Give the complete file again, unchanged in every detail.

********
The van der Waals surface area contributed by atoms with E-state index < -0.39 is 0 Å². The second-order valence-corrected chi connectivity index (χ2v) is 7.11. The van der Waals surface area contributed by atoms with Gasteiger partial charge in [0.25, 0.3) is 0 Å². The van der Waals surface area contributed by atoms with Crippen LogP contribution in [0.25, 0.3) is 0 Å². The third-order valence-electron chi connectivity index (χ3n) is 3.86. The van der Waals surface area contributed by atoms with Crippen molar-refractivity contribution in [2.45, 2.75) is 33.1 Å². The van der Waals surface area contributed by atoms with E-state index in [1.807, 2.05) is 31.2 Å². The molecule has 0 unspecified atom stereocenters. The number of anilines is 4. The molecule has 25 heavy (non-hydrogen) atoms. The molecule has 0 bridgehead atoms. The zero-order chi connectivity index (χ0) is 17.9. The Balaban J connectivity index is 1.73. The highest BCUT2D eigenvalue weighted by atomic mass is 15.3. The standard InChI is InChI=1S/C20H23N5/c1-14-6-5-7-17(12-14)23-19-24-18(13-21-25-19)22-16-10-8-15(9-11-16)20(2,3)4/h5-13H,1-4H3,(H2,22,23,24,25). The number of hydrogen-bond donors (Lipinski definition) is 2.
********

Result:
The van der Waals surface area contributed by atoms with E-state index < -0.39 is 0 Å². The second-order valence-corrected chi connectivity index (χ2v) is 7.11. The van der Waals surface area contributed by atoms with Gasteiger partial charge in [0.25, 0.3) is 0 Å². The van der Waals surface area contributed by atoms with Crippen LogP contribution in [0.25, 0.3) is 0 Å². The third-order valence-electron chi connectivity index (χ3n) is 3.86. The van der Waals surface area contributed by atoms with Crippen molar-refractivity contribution in [2.45, 2.75) is 33.1 Å². The van der Waals surface area contributed by atoms with E-state index in [1.807, 2.05) is 31.2 Å². The molecule has 0 unspecified atom stereocenters. The number of anilines is 4. The molecule has 25 heavy (non-hydrogen) atoms. The molecule has 0 bridgehead atoms. The zero-order chi connectivity index (χ0) is 17.9. The Balaban J connectivity index is 1.73. The highest BCUT2D eigenvalue weighted by atomic mass is 15.3. The standard InChI is InChI=1S/C20H23N5/c1-14-6-5-7-17(12-14)23-19-24-18(13-21-25-19)22-16-10-8-15(9-11-16)20(2,3)4/h5-13H,1-4H3,(H2,22,23,24,25). The number of hydrogen-bond donors (Lipinski definition) is 2.